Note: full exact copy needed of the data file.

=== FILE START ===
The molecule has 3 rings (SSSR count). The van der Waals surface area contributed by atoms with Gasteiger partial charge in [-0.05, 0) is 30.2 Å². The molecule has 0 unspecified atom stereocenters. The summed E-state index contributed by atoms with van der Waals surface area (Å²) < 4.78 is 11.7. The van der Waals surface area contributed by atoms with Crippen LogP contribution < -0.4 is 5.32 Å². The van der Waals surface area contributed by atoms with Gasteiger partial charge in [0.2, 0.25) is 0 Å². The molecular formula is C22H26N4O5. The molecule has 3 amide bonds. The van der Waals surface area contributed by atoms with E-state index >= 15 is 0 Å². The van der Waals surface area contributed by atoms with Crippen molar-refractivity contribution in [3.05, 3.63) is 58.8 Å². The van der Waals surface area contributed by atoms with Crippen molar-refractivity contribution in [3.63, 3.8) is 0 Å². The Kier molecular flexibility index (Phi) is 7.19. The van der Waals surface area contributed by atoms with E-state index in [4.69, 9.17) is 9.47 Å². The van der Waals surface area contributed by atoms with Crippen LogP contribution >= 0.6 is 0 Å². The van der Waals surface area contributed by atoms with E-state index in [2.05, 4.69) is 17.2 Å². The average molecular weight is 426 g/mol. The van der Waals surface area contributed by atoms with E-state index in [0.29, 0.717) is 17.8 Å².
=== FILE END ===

The molecule has 3 rings (SSSR count). The van der Waals surface area contributed by atoms with Gasteiger partial charge in [-0.05, 0) is 30.2 Å². The molecule has 0 unspecified atom stereocenters. The summed E-state index contributed by atoms with van der Waals surface area (Å²) < 4.78 is 11.7. The van der Waals surface area contributed by atoms with Crippen LogP contribution < -0.4 is 5.32 Å². The van der Waals surface area contributed by atoms with Gasteiger partial charge in [0.2, 0.25) is 0 Å². The molecular formula is C22H26N4O5. The molecule has 3 amide bonds. The van der Waals surface area contributed by atoms with E-state index >= 15 is 0 Å². The van der Waals surface area contributed by atoms with Crippen molar-refractivity contribution in [3.05, 3.63) is 58.8 Å². The van der Waals surface area contributed by atoms with Crippen molar-refractivity contribution in [3.63, 3.8) is 0 Å². The Kier molecular flexibility index (Phi) is 7.19. The van der Waals surface area contributed by atoms with E-state index in [4.69, 9.17) is 9.47 Å². The van der Waals surface area contributed by atoms with Crippen LogP contribution >= 0.6 is 0 Å². The van der Waals surface area contributed by atoms with E-state index in [2.05, 4.69) is 17.2 Å². The average molecular weight is 426 g/mol. The van der Waals surface area contributed by atoms with E-state index in [0.29, 0.717) is 17.8 Å².